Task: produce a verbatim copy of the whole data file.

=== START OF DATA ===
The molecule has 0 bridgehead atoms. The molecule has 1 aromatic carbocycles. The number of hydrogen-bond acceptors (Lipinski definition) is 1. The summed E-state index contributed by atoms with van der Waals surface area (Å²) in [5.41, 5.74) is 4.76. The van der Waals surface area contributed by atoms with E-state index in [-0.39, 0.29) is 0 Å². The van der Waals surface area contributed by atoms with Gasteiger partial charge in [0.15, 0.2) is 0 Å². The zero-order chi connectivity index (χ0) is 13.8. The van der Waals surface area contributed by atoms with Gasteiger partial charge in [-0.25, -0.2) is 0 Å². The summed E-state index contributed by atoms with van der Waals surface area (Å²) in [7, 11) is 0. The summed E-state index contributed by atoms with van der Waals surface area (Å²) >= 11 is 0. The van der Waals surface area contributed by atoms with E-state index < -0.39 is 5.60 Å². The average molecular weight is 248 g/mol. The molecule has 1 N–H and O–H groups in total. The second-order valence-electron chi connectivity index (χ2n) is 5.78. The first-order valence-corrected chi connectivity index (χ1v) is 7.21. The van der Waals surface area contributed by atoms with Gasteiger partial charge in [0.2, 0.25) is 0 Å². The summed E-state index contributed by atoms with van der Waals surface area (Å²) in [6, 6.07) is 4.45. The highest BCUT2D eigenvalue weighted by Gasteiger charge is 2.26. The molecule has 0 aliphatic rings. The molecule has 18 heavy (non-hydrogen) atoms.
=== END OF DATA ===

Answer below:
The molecule has 0 bridgehead atoms. The molecule has 1 aromatic carbocycles. The number of hydrogen-bond acceptors (Lipinski definition) is 1. The summed E-state index contributed by atoms with van der Waals surface area (Å²) in [5.41, 5.74) is 4.76. The van der Waals surface area contributed by atoms with E-state index in [-0.39, 0.29) is 0 Å². The van der Waals surface area contributed by atoms with Gasteiger partial charge in [0.15, 0.2) is 0 Å². The zero-order chi connectivity index (χ0) is 13.8. The van der Waals surface area contributed by atoms with Gasteiger partial charge in [-0.25, -0.2) is 0 Å². The summed E-state index contributed by atoms with van der Waals surface area (Å²) in [7, 11) is 0. The summed E-state index contributed by atoms with van der Waals surface area (Å²) >= 11 is 0. The van der Waals surface area contributed by atoms with E-state index < -0.39 is 5.60 Å². The average molecular weight is 248 g/mol. The molecule has 1 N–H and O–H groups in total. The second-order valence-electron chi connectivity index (χ2n) is 5.78. The first-order valence-corrected chi connectivity index (χ1v) is 7.21. The van der Waals surface area contributed by atoms with Gasteiger partial charge in [0.2, 0.25) is 0 Å². The summed E-state index contributed by atoms with van der Waals surface area (Å²) in [6, 6.07) is 4.45. The highest BCUT2D eigenvalue weighted by Gasteiger charge is 2.26. The molecule has 0 aliphatic rings. The molecule has 18 heavy (non-hydrogen) atoms.